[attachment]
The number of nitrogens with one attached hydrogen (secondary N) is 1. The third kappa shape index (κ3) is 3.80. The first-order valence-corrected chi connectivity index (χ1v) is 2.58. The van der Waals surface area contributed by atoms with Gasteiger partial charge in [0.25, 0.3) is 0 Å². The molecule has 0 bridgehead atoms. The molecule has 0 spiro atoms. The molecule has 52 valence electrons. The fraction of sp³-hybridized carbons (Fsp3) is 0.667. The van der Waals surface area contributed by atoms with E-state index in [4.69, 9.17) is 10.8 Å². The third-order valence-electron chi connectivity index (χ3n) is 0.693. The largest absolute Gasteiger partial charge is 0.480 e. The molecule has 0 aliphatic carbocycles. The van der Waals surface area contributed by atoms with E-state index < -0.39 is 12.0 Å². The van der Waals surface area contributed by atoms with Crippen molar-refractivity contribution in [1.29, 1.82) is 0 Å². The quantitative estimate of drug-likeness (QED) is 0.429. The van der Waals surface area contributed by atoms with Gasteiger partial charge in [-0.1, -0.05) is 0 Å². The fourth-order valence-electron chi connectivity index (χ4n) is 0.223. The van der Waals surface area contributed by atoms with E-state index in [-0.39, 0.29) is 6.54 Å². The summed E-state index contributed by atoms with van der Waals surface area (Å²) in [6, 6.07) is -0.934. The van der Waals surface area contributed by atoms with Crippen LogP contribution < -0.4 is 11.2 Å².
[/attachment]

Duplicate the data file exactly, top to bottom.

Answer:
The number of nitrogens with one attached hydrogen (secondary N) is 1. The third kappa shape index (κ3) is 3.80. The first-order valence-corrected chi connectivity index (χ1v) is 2.58. The van der Waals surface area contributed by atoms with Gasteiger partial charge in [0.25, 0.3) is 0 Å². The molecule has 0 bridgehead atoms. The molecule has 0 spiro atoms. The molecule has 52 valence electrons. The fraction of sp³-hybridized carbons (Fsp3) is 0.667. The van der Waals surface area contributed by atoms with E-state index in [4.69, 9.17) is 10.8 Å². The third-order valence-electron chi connectivity index (χ3n) is 0.693. The largest absolute Gasteiger partial charge is 0.480 e. The molecule has 0 aliphatic carbocycles. The van der Waals surface area contributed by atoms with E-state index < -0.39 is 12.0 Å². The van der Waals surface area contributed by atoms with Crippen molar-refractivity contribution in [1.29, 1.82) is 0 Å². The quantitative estimate of drug-likeness (QED) is 0.429. The van der Waals surface area contributed by atoms with Gasteiger partial charge in [-0.1, -0.05) is 0 Å². The fourth-order valence-electron chi connectivity index (χ4n) is 0.223. The van der Waals surface area contributed by atoms with E-state index in [-0.39, 0.29) is 6.54 Å². The summed E-state index contributed by atoms with van der Waals surface area (Å²) in [6, 6.07) is -0.934. The van der Waals surface area contributed by atoms with Crippen LogP contribution < -0.4 is 11.2 Å².